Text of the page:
When the glass is cool enough to handle (mine was right away), pitch the yeast. First cap the jug, or if you don’t have the cap you can use the rubber stopper from the airlock with your hand over the little hole.
Shake the jug vigorously to aerate it, then sprinkle half the yeast packet into the jug.
Ferment the Pomegranate Wine
Put water in the airlock to the line, then put the rubber stopper and airlock into the top of the jug.
Label the jug with the name of the brew and the date and set it aside somewhere out of direct sunlight until it is finished fermenting.
Within a day or two you will start to see bubbles forming in the jug!
You can tell that fermentation is done when the bubbles have stopped and the wine has cleared, usually after about 4 to 6 weeks.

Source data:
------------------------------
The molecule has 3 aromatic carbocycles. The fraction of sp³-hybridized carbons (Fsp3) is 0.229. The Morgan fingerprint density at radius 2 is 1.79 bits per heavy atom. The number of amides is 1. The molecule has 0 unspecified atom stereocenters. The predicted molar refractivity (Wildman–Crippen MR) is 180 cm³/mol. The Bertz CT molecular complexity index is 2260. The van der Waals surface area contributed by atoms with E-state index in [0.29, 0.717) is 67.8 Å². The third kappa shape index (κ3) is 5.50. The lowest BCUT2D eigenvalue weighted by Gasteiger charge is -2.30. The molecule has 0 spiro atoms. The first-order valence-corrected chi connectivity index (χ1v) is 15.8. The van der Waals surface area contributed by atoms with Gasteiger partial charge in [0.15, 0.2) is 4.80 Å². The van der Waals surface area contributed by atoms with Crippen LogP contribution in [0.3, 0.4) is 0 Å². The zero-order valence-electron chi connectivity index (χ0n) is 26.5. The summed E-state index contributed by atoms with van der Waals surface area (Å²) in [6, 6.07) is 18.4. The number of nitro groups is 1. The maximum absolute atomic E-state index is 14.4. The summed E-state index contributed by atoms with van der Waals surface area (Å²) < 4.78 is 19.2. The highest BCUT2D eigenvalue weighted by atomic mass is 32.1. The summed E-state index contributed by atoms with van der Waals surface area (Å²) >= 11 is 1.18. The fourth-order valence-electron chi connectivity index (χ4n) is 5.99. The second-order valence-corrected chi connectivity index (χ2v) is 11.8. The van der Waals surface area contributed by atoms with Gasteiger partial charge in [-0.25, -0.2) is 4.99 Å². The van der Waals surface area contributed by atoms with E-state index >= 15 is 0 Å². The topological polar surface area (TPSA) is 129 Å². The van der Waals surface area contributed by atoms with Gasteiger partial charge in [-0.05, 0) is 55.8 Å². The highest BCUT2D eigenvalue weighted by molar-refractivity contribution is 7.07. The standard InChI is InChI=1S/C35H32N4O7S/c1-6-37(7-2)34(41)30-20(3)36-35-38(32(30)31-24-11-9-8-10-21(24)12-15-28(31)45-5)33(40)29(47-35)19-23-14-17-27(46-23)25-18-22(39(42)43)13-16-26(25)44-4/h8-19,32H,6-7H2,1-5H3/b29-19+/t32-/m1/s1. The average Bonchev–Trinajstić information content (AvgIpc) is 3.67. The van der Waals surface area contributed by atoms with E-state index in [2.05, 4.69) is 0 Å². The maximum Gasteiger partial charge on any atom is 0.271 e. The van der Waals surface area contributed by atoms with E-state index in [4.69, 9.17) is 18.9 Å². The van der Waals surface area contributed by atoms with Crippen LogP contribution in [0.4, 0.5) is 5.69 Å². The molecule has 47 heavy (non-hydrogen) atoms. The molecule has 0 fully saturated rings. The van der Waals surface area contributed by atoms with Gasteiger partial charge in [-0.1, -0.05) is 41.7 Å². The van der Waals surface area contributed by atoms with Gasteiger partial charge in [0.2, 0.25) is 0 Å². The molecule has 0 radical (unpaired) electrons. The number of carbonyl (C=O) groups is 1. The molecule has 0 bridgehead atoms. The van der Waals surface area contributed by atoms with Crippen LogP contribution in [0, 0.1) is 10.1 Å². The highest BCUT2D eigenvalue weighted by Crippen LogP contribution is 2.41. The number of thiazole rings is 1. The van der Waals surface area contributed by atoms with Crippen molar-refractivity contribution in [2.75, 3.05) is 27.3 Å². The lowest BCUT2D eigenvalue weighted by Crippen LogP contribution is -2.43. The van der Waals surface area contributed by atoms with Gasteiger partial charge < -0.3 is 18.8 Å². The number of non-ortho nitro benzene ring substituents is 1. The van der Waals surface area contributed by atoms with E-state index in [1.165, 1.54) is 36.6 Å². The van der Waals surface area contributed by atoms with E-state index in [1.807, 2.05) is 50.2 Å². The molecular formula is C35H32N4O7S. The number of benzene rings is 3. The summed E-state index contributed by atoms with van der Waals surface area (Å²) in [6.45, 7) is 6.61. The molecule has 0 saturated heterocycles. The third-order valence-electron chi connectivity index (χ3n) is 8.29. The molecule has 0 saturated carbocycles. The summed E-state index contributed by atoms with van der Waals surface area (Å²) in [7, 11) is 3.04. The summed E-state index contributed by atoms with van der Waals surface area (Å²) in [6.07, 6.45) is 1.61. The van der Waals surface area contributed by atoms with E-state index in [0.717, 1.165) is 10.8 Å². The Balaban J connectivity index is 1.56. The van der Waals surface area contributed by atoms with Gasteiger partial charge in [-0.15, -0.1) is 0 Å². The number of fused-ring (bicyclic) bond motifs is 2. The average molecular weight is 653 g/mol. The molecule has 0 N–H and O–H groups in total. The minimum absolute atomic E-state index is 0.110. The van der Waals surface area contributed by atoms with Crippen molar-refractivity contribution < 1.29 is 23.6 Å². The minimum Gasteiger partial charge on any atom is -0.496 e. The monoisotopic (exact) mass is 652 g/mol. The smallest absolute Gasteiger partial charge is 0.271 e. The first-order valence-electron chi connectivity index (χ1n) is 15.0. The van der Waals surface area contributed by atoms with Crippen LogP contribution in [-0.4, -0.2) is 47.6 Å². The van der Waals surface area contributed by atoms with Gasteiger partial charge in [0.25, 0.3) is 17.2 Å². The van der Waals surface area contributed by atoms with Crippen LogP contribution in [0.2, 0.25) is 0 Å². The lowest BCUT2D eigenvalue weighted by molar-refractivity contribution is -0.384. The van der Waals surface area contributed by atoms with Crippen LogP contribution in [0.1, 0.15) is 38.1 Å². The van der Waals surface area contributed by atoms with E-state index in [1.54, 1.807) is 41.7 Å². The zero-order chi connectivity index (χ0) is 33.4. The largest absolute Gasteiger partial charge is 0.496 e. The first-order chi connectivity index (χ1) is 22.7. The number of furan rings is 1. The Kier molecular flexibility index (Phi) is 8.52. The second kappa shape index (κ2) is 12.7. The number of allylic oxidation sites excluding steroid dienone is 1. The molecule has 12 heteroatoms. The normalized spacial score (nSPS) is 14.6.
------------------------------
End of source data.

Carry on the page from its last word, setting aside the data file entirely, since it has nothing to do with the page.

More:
Racking, Bottling & Aging the Wine
This wine can be racked into a secondary jug for a while to clear it up if you’d like.
Then it will be time to bottle! You can see my instructions for bottling one gallon of wine here (or cider or mead, the process is the same).
Most wine benefits from some aging as well. I aged this wine for nearly a year before tasting it, and it was incredible! Even just a few months of aging will greatly improve the flavor.
The color is gorgeous and the flavor is rich and wonderful, but not too heavy. It is a little bit sweet, but not overly so. Definitely a new favorite, especially for the holidays!
For another festive pomegranate cocktail, try my Pomegranate Martini with Rosemary Honey!
Here is what Amber says about this wine in Artisanal Small-Batch Brewing:
“This pomegranate wine has a rich, deep flavor. It is reminiscent or a Beaujolais, with a touch of sweetness that lingers on the tongue. The spices in the recipe do not live at the forefront, but contribute to a balanced base for the tart pomegranate to rest upon. This wine is an excellent companion to warm you on cold winter days, especially when mulled!”
I’m definitely going to try mulling this wine for the holidays, that sounds so festive and delicious!